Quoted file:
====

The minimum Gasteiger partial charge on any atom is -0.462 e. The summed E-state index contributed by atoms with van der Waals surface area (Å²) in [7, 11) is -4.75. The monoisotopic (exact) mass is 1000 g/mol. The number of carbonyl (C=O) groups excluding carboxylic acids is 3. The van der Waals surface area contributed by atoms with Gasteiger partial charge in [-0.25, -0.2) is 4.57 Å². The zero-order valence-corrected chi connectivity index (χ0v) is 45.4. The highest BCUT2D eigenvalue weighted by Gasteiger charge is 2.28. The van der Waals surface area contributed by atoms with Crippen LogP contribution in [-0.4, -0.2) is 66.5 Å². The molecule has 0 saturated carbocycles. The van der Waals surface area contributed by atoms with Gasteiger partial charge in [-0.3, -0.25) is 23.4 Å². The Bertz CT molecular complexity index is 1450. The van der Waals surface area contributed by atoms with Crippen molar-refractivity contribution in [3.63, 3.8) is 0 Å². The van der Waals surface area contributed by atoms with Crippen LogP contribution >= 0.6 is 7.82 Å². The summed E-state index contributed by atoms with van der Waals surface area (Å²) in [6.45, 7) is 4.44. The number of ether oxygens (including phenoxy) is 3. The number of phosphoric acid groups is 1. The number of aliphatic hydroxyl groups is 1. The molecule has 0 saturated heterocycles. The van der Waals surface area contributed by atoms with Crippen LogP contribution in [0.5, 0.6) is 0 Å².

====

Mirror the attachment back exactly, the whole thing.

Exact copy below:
The minimum Gasteiger partial charge on any atom is -0.462 e. The summed E-state index contributed by atoms with van der Waals surface area (Å²) in [7, 11) is -4.75. The monoisotopic (exact) mass is 1000 g/mol. The number of carbonyl (C=O) groups excluding carboxylic acids is 3. The van der Waals surface area contributed by atoms with Gasteiger partial charge in [-0.25, -0.2) is 4.57 Å². The zero-order valence-corrected chi connectivity index (χ0v) is 45.4. The highest BCUT2D eigenvalue weighted by Gasteiger charge is 2.28. The van der Waals surface area contributed by atoms with Crippen LogP contribution in [-0.4, -0.2) is 66.5 Å². The molecule has 0 saturated carbocycles. The van der Waals surface area contributed by atoms with Gasteiger partial charge in [-0.3, -0.25) is 23.4 Å². The Bertz CT molecular complexity index is 1450. The van der Waals surface area contributed by atoms with Crippen molar-refractivity contribution in [3.63, 3.8) is 0 Å². The van der Waals surface area contributed by atoms with Crippen LogP contribution >= 0.6 is 7.82 Å². The summed E-state index contributed by atoms with van der Waals surface area (Å²) in [6.45, 7) is 4.44. The number of ether oxygens (including phenoxy) is 3. The number of phosphoric acid groups is 1. The number of aliphatic hydroxyl groups is 1. The molecule has 0 saturated heterocycles. The van der Waals surface area contributed by atoms with Crippen LogP contribution in [0.5, 0.6) is 0 Å².